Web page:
There is truly an inexpressible pain a parent feels watching their unwell child day in and day out with no signs of improvement. If one is not careful to self-adjust, jealousy can set in quickly. For those who know the Word of God well, you are aware that jealousy is a murdering spirit. It will annihilate the best of relationships, yourself, and those around you. Most parents don’t equate these feelings to jealousy but, if we are honest and if we look deeply enough into our soul so as to access the root problem, it is jealousy at its worst. I defer to I Corinthians 3:3 which reads, “You are still worldly. For since there is jealousy and quarrels among you, are you not worldly? Are you not acting like mere humans?”
Most liken this Scripture to different circumstances, but I believe it aptly describes the root of a parents’ problem when we feel such things. It is veiled jealousy in so much as it doesn’t at all feel like jealousy. It feels more like just wanting the best for your kid. This is how jealousy attacks – it is disguised as love. We want so desperately for our child to be well that we begin, in our heart of hearts, to pine after wellness. This pining, per se, comes from pure motives yet morphs into sin, the sin of jealousy. Believe me, I have experienced this first-hand and it is ugly! I’m not generally a jealous person so it took me quite by surprise when I felt it so strongly the first time. If I’m being completely candid, the spirit of jealousy stems from pride. Allow me to explain.
When you or I are in a situation we do not understand, do not like, and is altogether gut wrenching, after a while, pride says, “You and your child deserve better. God is not in love with mankind as a whole, and definitely not you or your child personally. If He were, this would not be happening. How can such a good God allow such heartbreak and agony?” The thing with which I had to come to terms is that, if I am to tell the absolute truth about the matter, we all deserve hell because of the sin-sick nature of mankind. Anything short of hell is a bonus, at least so far as I can tell. In other words, anything less than hell is God’s intense mercy on me, my child, or anyone else on planet Earth. I recognize this can sound harsh but, I promise you, this is how I had to bring myself back to reality and by “reality,” I mean God’s truth v. my skewed perspective of how I believe things should be.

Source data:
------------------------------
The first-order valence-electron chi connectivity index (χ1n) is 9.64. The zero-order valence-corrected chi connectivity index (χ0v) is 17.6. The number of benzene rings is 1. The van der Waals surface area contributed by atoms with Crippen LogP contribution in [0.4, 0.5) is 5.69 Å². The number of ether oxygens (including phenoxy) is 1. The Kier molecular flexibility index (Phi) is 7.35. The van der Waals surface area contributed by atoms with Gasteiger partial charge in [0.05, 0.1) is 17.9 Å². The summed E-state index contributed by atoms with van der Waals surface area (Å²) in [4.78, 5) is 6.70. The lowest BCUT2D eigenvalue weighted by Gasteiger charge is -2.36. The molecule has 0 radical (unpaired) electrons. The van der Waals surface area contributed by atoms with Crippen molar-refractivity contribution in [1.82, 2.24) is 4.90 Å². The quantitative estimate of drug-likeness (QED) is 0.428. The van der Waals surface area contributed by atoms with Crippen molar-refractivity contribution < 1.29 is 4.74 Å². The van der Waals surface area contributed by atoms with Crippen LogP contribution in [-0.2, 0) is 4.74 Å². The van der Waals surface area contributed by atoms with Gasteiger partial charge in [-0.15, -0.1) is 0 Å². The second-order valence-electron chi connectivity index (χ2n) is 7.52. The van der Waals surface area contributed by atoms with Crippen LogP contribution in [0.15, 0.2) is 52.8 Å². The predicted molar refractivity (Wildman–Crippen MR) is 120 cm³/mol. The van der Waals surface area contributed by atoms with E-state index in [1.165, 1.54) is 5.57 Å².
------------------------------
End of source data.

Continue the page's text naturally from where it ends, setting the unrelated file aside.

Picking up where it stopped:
I like to reference Job in these matters. Job suffered and initially blessed God. He lost everything except his nagging wife. Eventually, he suffered intense bodily afflictions. By chapter 30, Job was complaining about his poor estate. Chapter 31 shows Job defending his integrity. By chapter 32, the young prophet Elihu rebukes Job as led by Holy Spirit and this goes on several chapters. By chapter 38, God rebukes Job intensely because of him defending himself and demanding the counsel of the Lord so as to question Him. Chapter 42:1-6, the last chapter, Job is humbled in the presence of the Lord and says to God, “I know that You can do all things, and that no purpose of Yours can be thwarted. Who is this that hides counsel without knowledge? Therefore, I have declared that which I did not understand, things too wonderful for me, which I did not know. Hear me now, and I will speak. I will ask You, and You instruct me. I have heard of You by the hearing of the ear, but now my eye sees You; therefore I retract, and I repent in dust and ashes.” Job repented. This is crucial to understand in any case of intense, long-term suffering of any kind. Job plead his case expecting God to “fix things” due to how well and long he had served the Lord. This point of view was ungodly and wrong in every way. In the end, once he repented the situation (surrendered to God’s holiness), his life was Spirit-filled instead of based on “things he didn’t really know.” In the end, life was better than before the trial started. God had a plan Job could not see or understand at the time. All God wanted him to do was relent, surrender, and watch and wait for God’s supernatural hand to move.